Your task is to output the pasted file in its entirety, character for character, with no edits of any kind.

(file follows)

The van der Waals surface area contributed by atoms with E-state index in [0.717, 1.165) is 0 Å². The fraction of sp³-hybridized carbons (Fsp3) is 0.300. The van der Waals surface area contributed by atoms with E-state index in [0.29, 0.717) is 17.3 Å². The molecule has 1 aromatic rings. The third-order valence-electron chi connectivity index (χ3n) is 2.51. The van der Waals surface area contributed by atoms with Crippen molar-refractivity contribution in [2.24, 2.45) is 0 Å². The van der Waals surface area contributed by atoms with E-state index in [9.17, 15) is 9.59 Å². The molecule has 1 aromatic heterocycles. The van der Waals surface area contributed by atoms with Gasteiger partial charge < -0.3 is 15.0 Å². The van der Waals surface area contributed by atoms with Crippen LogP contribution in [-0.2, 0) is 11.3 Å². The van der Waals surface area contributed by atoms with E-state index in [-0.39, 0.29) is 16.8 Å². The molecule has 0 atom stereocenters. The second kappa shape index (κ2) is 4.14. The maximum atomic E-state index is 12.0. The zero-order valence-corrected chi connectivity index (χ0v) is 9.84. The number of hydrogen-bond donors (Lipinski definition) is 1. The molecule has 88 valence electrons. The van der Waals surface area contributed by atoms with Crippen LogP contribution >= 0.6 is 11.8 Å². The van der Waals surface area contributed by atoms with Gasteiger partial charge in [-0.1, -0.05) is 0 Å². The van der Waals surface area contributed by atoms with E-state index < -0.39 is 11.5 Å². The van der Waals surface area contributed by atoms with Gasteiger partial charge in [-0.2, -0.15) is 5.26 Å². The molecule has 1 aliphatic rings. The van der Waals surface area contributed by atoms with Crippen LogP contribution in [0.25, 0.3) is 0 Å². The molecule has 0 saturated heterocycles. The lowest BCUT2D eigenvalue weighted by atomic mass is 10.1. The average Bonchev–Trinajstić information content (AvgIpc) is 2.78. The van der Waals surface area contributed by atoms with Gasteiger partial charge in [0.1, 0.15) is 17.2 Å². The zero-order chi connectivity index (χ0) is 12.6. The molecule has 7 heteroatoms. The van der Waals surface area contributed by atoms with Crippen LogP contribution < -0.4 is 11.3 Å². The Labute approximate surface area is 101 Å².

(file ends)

The van der Waals surface area contributed by atoms with E-state index in [0.717, 1.165) is 0 Å². The fraction of sp³-hybridized carbons (Fsp3) is 0.300. The van der Waals surface area contributed by atoms with E-state index in [0.29, 0.717) is 17.3 Å². The molecule has 1 aromatic rings. The third-order valence-electron chi connectivity index (χ3n) is 2.51. The van der Waals surface area contributed by atoms with Crippen molar-refractivity contribution in [2.24, 2.45) is 0 Å². The van der Waals surface area contributed by atoms with E-state index in [9.17, 15) is 9.59 Å². The molecule has 1 aromatic heterocycles. The van der Waals surface area contributed by atoms with Gasteiger partial charge < -0.3 is 15.0 Å². The van der Waals surface area contributed by atoms with Crippen LogP contribution in [-0.2, 0) is 11.3 Å². The van der Waals surface area contributed by atoms with E-state index in [-0.39, 0.29) is 16.8 Å². The molecule has 0 atom stereocenters. The second kappa shape index (κ2) is 4.14. The maximum atomic E-state index is 12.0. The zero-order valence-corrected chi connectivity index (χ0v) is 9.84. The number of hydrogen-bond donors (Lipinski definition) is 1. The molecule has 88 valence electrons. The van der Waals surface area contributed by atoms with Crippen LogP contribution >= 0.6 is 11.8 Å². The van der Waals surface area contributed by atoms with Gasteiger partial charge in [-0.1, -0.05) is 0 Å². The van der Waals surface area contributed by atoms with E-state index < -0.39 is 11.5 Å². The van der Waals surface area contributed by atoms with Gasteiger partial charge in [-0.2, -0.15) is 5.26 Å². The molecule has 1 aliphatic rings. The van der Waals surface area contributed by atoms with Crippen LogP contribution in [0.25, 0.3) is 0 Å². The molecule has 0 saturated heterocycles. The lowest BCUT2D eigenvalue weighted by atomic mass is 10.1. The average Bonchev–Trinajstić information content (AvgIpc) is 2.78. The van der Waals surface area contributed by atoms with Gasteiger partial charge in [0.1, 0.15) is 17.2 Å². The zero-order chi connectivity index (χ0) is 12.6. The molecule has 7 heteroatoms. The van der Waals surface area contributed by atoms with Crippen LogP contribution < -0.4 is 11.3 Å². The Labute approximate surface area is 101 Å².